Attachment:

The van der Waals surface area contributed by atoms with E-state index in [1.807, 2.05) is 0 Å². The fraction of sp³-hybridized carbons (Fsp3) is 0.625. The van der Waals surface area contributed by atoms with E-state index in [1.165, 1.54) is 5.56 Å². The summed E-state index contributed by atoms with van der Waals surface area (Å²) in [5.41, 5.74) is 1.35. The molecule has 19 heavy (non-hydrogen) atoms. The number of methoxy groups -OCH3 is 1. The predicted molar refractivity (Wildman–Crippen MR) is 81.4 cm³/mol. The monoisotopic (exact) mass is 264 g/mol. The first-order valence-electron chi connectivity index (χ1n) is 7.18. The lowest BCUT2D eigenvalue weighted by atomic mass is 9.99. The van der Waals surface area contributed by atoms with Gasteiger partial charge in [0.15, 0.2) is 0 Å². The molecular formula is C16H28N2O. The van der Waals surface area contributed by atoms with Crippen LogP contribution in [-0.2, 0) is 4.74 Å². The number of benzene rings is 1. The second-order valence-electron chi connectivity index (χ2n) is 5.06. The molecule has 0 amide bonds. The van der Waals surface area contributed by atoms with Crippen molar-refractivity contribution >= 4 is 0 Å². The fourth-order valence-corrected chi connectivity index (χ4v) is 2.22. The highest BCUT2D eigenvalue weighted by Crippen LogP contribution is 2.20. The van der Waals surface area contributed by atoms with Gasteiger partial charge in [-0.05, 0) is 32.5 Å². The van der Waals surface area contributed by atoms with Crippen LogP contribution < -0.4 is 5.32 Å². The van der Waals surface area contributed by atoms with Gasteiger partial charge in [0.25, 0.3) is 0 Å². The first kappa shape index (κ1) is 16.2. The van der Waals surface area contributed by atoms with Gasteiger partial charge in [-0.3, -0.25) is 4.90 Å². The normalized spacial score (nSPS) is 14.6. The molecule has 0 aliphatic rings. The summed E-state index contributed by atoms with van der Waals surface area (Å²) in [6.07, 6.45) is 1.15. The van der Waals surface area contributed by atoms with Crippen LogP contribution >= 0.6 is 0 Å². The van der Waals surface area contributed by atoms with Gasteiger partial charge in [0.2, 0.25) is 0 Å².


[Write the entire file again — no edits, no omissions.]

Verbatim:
The van der Waals surface area contributed by atoms with E-state index in [1.807, 2.05) is 0 Å². The fraction of sp³-hybridized carbons (Fsp3) is 0.625. The van der Waals surface area contributed by atoms with E-state index in [1.165, 1.54) is 5.56 Å². The summed E-state index contributed by atoms with van der Waals surface area (Å²) in [5.41, 5.74) is 1.35. The molecule has 19 heavy (non-hydrogen) atoms. The number of methoxy groups -OCH3 is 1. The predicted molar refractivity (Wildman–Crippen MR) is 81.4 cm³/mol. The monoisotopic (exact) mass is 264 g/mol. The first-order valence-electron chi connectivity index (χ1n) is 7.18. The lowest BCUT2D eigenvalue weighted by atomic mass is 9.99. The van der Waals surface area contributed by atoms with Gasteiger partial charge in [0.15, 0.2) is 0 Å². The molecular formula is C16H28N2O. The van der Waals surface area contributed by atoms with Crippen LogP contribution in [-0.2, 0) is 4.74 Å². The number of benzene rings is 1. The second-order valence-electron chi connectivity index (χ2n) is 5.06. The molecule has 0 amide bonds. The van der Waals surface area contributed by atoms with Crippen molar-refractivity contribution >= 4 is 0 Å². The fourth-order valence-corrected chi connectivity index (χ4v) is 2.22. The highest BCUT2D eigenvalue weighted by Crippen LogP contribution is 2.20. The van der Waals surface area contributed by atoms with Gasteiger partial charge in [-0.05, 0) is 32.5 Å². The van der Waals surface area contributed by atoms with Crippen LogP contribution < -0.4 is 5.32 Å². The van der Waals surface area contributed by atoms with Gasteiger partial charge in [0.25, 0.3) is 0 Å². The first kappa shape index (κ1) is 16.2. The van der Waals surface area contributed by atoms with Gasteiger partial charge in [-0.3, -0.25) is 4.90 Å². The normalized spacial score (nSPS) is 14.6. The molecule has 0 aliphatic rings. The summed E-state index contributed by atoms with van der Waals surface area (Å²) in [6.07, 6.45) is 1.15. The van der Waals surface area contributed by atoms with Crippen LogP contribution >= 0.6 is 0 Å². The van der Waals surface area contributed by atoms with Gasteiger partial charge in [0.2, 0.25) is 0 Å².